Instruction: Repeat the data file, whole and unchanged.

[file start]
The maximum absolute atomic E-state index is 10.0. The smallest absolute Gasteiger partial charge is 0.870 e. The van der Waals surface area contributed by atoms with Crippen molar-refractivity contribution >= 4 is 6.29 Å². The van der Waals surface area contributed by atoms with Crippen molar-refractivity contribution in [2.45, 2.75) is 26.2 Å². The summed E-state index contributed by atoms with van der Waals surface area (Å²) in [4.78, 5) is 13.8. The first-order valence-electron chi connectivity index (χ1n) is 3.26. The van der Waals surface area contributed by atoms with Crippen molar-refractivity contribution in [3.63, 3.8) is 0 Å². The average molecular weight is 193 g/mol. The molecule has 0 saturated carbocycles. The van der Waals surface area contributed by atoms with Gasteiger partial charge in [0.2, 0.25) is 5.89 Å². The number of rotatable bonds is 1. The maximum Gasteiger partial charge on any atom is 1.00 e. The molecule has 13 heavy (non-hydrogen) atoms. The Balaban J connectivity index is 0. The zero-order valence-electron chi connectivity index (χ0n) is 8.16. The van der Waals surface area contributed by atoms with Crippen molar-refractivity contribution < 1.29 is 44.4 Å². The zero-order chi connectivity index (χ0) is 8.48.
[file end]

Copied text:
The maximum absolute atomic E-state index is 10.0. The smallest absolute Gasteiger partial charge is 0.870 e. The van der Waals surface area contributed by atoms with Crippen molar-refractivity contribution >= 4 is 6.29 Å². The van der Waals surface area contributed by atoms with Crippen molar-refractivity contribution in [2.45, 2.75) is 26.2 Å². The summed E-state index contributed by atoms with van der Waals surface area (Å²) in [4.78, 5) is 13.8. The first-order valence-electron chi connectivity index (χ1n) is 3.26. The van der Waals surface area contributed by atoms with Crippen molar-refractivity contribution in [3.63, 3.8) is 0 Å². The average molecular weight is 193 g/mol. The molecule has 0 saturated carbocycles. The van der Waals surface area contributed by atoms with Gasteiger partial charge in [0.2, 0.25) is 5.89 Å². The number of rotatable bonds is 1. The maximum Gasteiger partial charge on any atom is 1.00 e. The molecule has 13 heavy (non-hydrogen) atoms. The Balaban J connectivity index is 0. The zero-order valence-electron chi connectivity index (χ0n) is 8.16. The van der Waals surface area contributed by atoms with Crippen molar-refractivity contribution < 1.29 is 44.4 Å². The zero-order chi connectivity index (χ0) is 8.48.